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“I would do it, God wot,” and he roared with

the fun, “But I haven't a shirt to my back.”

'Each day to the king the reports came in

Of his unsuccessful spies,
And the sad panorama of human woes

Passed daily under his eyes.

And he grew ashamed of his useless life,

And his maladies hatched in gloom ; He opened his windows and let the air

Of the free heaven into his room.

And out he went in the world, and toiled

In his own appointed way; And the people blessed him, the land was glad,

And the king was well and gay.


WHEN I was a child seven years old, my friends, on a holiday, filled my little pocket with coppers. I went directly toward a shop where they sold toys for children; and being charmed with the sound of a whistle, that I met by the way, in the hands of another boy, I offered him all my money for one.

I then came home and went whistling all over the house, much pleased with my whistle, but disturbing all the family.

My brothers and sisters and cousins, understanding the bargain I had made, told me that I had given four times as much for the whistle as it was worth.

This put me in mind of what good things I might have bought with the rest of my money; and they all laughed at me so much for my folly that I cried bitterly with vexation; and this thought gave me more trouble than the whistle gave me pleasure.

This, however, was afterward of use to me, the impression continuing in my mind, so that often when I was tempted to buy some unnecessary thing, I said to myself, “ Don't give too much for the whistle ;” so I saved my money.


“ The mistletoe hung in the castle hall

The holly branch shone on the old oak wall.”

The mistletoe and holly are both plants which have been used at sacred festivals, the mistletoe by the Druids in their pagan celebrations, the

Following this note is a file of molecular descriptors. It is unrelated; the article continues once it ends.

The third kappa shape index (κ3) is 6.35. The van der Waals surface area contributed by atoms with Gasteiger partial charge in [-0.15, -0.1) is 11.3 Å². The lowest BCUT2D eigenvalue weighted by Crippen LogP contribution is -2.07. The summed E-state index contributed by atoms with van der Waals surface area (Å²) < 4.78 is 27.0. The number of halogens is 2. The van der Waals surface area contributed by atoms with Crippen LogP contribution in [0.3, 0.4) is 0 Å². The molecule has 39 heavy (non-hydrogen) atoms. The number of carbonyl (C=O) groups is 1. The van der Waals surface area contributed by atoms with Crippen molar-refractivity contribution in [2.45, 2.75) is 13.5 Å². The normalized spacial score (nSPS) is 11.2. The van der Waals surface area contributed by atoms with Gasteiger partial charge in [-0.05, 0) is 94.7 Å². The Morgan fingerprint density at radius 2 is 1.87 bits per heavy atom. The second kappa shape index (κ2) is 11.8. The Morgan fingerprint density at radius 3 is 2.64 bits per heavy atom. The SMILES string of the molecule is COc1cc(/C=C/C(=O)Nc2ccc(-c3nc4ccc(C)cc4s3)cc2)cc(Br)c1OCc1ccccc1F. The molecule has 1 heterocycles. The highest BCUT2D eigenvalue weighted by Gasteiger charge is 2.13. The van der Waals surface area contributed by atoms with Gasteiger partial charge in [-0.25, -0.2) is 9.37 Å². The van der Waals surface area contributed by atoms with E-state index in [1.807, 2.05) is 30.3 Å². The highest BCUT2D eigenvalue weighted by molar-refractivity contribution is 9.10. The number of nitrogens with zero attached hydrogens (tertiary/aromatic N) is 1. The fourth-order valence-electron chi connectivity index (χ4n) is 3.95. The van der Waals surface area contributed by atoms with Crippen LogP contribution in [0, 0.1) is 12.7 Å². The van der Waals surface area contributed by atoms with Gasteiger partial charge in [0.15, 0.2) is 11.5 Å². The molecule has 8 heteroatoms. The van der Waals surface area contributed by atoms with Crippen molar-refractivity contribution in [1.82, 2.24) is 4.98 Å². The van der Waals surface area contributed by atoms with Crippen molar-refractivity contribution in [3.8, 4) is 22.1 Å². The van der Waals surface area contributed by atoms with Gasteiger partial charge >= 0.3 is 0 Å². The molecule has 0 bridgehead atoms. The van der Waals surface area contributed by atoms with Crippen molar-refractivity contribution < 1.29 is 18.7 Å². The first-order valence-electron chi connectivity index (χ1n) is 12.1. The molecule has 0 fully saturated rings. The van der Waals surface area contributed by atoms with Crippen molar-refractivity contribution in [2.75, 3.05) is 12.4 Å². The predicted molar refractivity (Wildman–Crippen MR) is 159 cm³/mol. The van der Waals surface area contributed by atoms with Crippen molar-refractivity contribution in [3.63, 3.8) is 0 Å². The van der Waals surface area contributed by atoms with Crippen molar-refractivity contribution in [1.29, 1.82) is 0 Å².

holly by Christian people ever since the early days of the church in Rome.

Both grow in many different countries, but in our own the holly is found along the Atlantic

coast as far south as Virginia, while the mistletoe is a southern plant, growing in the Carolinas, Georgia and Kentucky.

The holly's roots go deep down into the ground. Its straight gray trunk shoots up thirty or forty feet into the air, bearing broad branches covered with glossy, green, spiny leaves, and dotted with



bright red berries which have grown from the tiny white flowers of the summer.

But the mistletoe does not behave as well as the holly. Instead of sending its roots into the ground, it sends them into the bark of a walnut, an oak, or some other tree on which it feeds and lives. It is a parasite.

Perhaps, though, it cannot help its bad habits. The birds probably carry the seeds of the sticky white berries on their feet, and drop them into the crevices of the bark of these trees. The seeds send little rootlike portions through the bark into the living tissue beneath, for the food on which they live and grow.

But the holly, besides giving its leaves and berries for decoration, gives the white, satiny wood beneath its bark for screens, paper cutters, handles of knives, and other beautifully carved articles, and for inlaying other woods in making pieces of furniture and ornament. When dyed it sometimes masquerades as ebony. But I think the mistletoe has no other use but to wish us a Merry Christmas.

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